Magazine: Issue 22
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Preview: Alter Shift Control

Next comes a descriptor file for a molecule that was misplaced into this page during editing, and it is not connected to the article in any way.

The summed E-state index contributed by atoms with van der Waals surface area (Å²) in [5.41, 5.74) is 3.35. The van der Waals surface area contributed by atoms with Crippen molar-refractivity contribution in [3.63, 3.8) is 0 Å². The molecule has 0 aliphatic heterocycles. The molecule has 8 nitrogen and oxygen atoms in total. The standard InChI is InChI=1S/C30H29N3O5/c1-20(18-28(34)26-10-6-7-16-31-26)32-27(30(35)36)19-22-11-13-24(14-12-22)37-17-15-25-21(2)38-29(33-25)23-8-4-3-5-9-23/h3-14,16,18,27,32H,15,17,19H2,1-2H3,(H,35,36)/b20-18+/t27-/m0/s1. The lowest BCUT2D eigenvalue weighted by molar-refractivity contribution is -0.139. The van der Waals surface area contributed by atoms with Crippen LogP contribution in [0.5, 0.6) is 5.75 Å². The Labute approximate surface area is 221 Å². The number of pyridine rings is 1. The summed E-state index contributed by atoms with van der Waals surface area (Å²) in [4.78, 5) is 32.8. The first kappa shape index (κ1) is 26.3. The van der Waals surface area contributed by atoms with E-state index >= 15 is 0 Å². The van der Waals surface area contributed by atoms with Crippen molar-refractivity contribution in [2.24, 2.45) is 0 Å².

ALTER/ SHIFT/ CONTROL @ BERMONDSEY PROJECT 46 WILLOW WALK, LONDON SE1 5SF 14.11.13 – 30.11.13 LATE OPENING SLAM FRIDAYS: 29.11.13 UNTIL 9PM SLAM’s Naomi Fitzsimmons gets a behind the scenes peek at Bermondsey Project’s new exhibition: ‘Alter/Shift/Control’ and steals some time with exhibition curator & artist Samual Capps: NF: Can you briefly describe the concept and themes of the current show Alter/ Shift/ Control SC: The show is a response to the influence that technology will have on the landscapes of the future, and how this will affect our personal experiences and our culture as a whole. Samuel Capps - Static Pathway - C-Type, 50x40cm, 2013 NF: How did this group show come about? Were you approached by the artists with this theme in mind or was there a selection process? SC: It started with just having a lot of ideas and thoughts on the issue, I ended up writing a loose three page essay on the subject, then whittled this down to a one page text, making it a bit more punchier for the exhibition. After I had the text written, and a lot of ideas formulated, I started researching relevant artists. NF: How do you end up making the final selection of artists for this and other exhibitions? SC: Well I keep a large folder at my studio of press releases and cards from artists and exhibitions that I have interested me or that caught my eye. I started with that, picking out relevant ones, then spent an ungodly amount of hours researching on the internet. Then compiling a big spreadsheet and giving people grades of their relevance and quality….(sounds horrible!) James Moore - Lost Coast, Oil on Canvas, 119x86cm, 2010 NF: As group show how did you find working with so many artists? SC: I wrote the text so it had some flexibility for different perspectives. I think the issues raised are so complicated and diverse that you have to be quite open to them, whilst at the same time remaining specific. Also, the gallery is such a large space that I really had no option but to include a large number of artists if I wanted to keep the selection varied. Obviously with 15 showing, it is going to entail a lot of administration but I started the main organisation of the show in July, so have always been trying to give myself some breathing space in terms of scheduling. NF: What is the process you go through as a curator when organising and setting up an exhibition? SC: In terms of the curatorial process, I think it’s really important to have a strong concept, argument or idea. I see too many shows today that are really flimsy on their curatorial backing, and ones that look like they've got a group of artists together, then tried to figure out a vague middle ground that might connect all the work. I think it is much better to start with a position, then search out the works that may be able to inform this. NF: What are the ways in which the work explores these themes? Doug Burton - 'Rockpool', 2013, Digital Print onto PVC Foamex, W 420cm x H240cm SC: The show has so many threads so I'll just to pick a small selection; you have Doug Burton's multimedia sculpture 'Shroud' merging familiar natural forms that becomes reinvigorated with an unknown energy, placing itself somewhere between a living and digital artefact, a relic of a previous physicality. James Irwin's '343,000 cubic centimetres of isolated space' creates a void from wireless signals using radar absorbent material. This is something which has become a rarity in any modern urban space and comments on the fact that we may not ever be able to escape the inundation of these signals. Robin Tarbet - DIAMOND - Concrete Relief Cast on MDF 132 x 132 x 4 cm, 2013 With Robin Tarbet's concrete reliefs of circuit boards, you get a sense of where urban design may, and in some cases is already going. At the same time as being beautifully detailed, the clinical nature of the monotone grey of the concrete projects a sense of possible oppression. NF: Would you say that they offer an optimistic view of our current relationship to technology or more of a critique? SC: The show has several strands running through it, works that relate to the future landscapes involved with space exploration such as Luci Eldridge's photo etchings and 3D print, along with James Moore's painting 'You Have Already Gone To The Other World' based on Mars rover images allow us to have some optimism for the prospects of space colonisation and starting life with a blank page. As for the majority of works that respond to the issues we may face here on Earth, I think overall you get a more cautious report and a message that maybe things are going to get a lot more complicated. NF: I think the show tackles a very topical issue of the merging of technology with everyday life or as you describe, the ‘techno-natural.’ Growing up in a world where for most technology is the norm, we often hear about children who know how to use i-pads and the internet before they can speak and the threat this poses to the development of creativity and imagination. How do you think this concern can be tackled in the arts? SC: I think that the issue of children and technology is slightly somewhat over-hyped as I think that positives far outweigh the negatives. I started using computers at a young age, and in my mid-teens taught myself a swathe of technical and creative programs which has only had a positive outcome for me. I can only imagine what it would be like if you have basic computer skills from birth and start to pick up this more advanced computer skills at the ages of around 10. The computer games market is now bigger than the film market in some sectors, and the industry is a highly creative one. I think a lot of the older generation may worry about it because they see it at face value and don't really understand it because they didn't grow up with it. When in fact many computer games will help a child's cognitive abilities, creativity, reactions, problem solving and also have social aspects. I think it’s a slight paradox when people are worried about this influence, because in my eyes the television is a lot worse. When I refer to the 'techno-natural' state, I wasn't talking about so much about technology coming naturally to us, but more a state of organic matters and technology combined, bionic landscaping if you will. A great (theoretical) example of this would be Constant's 'New Babylon' where the actual fabric of the environment responds to its inhabitants needs. Richard Gaplin - Brace VI (Bastion) - Peeled Photograph, 118x80cm, 2011 NF: What role does technology play in art? SC: I think now you are seeing a lot more processes being influenced by new technology, but I don't really think that a lot of the end results have changed drastically in the last 30 years. A lot of avenues were explored between technology and art in the 80s and 90s, albeit with smaller resolutions and less processing power. Artists such as Charles Csuri, Hervé Huitric, Nicole Stenger, Manfred Mohr and Myron W. Krueger have explored it quite thoroughly. In terms where it might lead, I think you're going to to see a lot more appropriation of detailed computer graphics from the movie industry as it becomes within the grasp of more artists. I saw Ed Atkins' video piece 'Warm, Warm, Warm Spring Mouths' at the Jerwood and that was a superb piece. NF: Within art at the moment I think there is almost a rebellion to this digital age and a want to return to physicality, whether that be in sculptural and more hands on creative processes or in performance and bodily work. Are there any examples of this in the show? SC: I think it’s hard to say there is a rebellion to this digital age because the art world is so vast people may be rebelling against this whilst others embrace it. I think that this question brings up more relevance to the fact that this could be seen a microcosm for the whole world of human culture which is becoming so diverse and complicated with various offshoots and sub-sub-categories. Systems House - Wall Mounted Perforated Reflector Unit, Steel, aluminium & paint, H162 x W69 x D55cm 2012 I think this comes across in the show, because it reaches to both sides, and in between. For example, on one side we have Matthew Plummer-Fernandez's piece 'Achieving Facial Recognition' in which he has written a program to make inverse facial recognition software where the user has to draw a face to match the given example, with the results being rendered in 3D. Then on the other side we have both Systems House and Lene Shepherd's sculptural works which both maintain an aesthetic connection to computerised wireframe modeling but are both constructed in very traditional hand crafted processes. Sadly, I find the vast majority of performance a very tiresome medium so including any performance was not really an option for me. NF: How does the show consider the future of the technology and its relationship to the environment and to people? SC: I don't think the show is aiming to give answers, but rather raise more questions and create a discourse. Because it is all still so speculative, I really like the idea that although we seem to be closer to this 'future world', we might be selling ourselves short and actually still have the same old delusions of grandeur which were around in the 60s and 70s, and in fact we will not get anywhere near these advanced scenarios for the next hundred years or two. With Thanks to Samual Capps and Bermondsey Project. View exhibition & press release here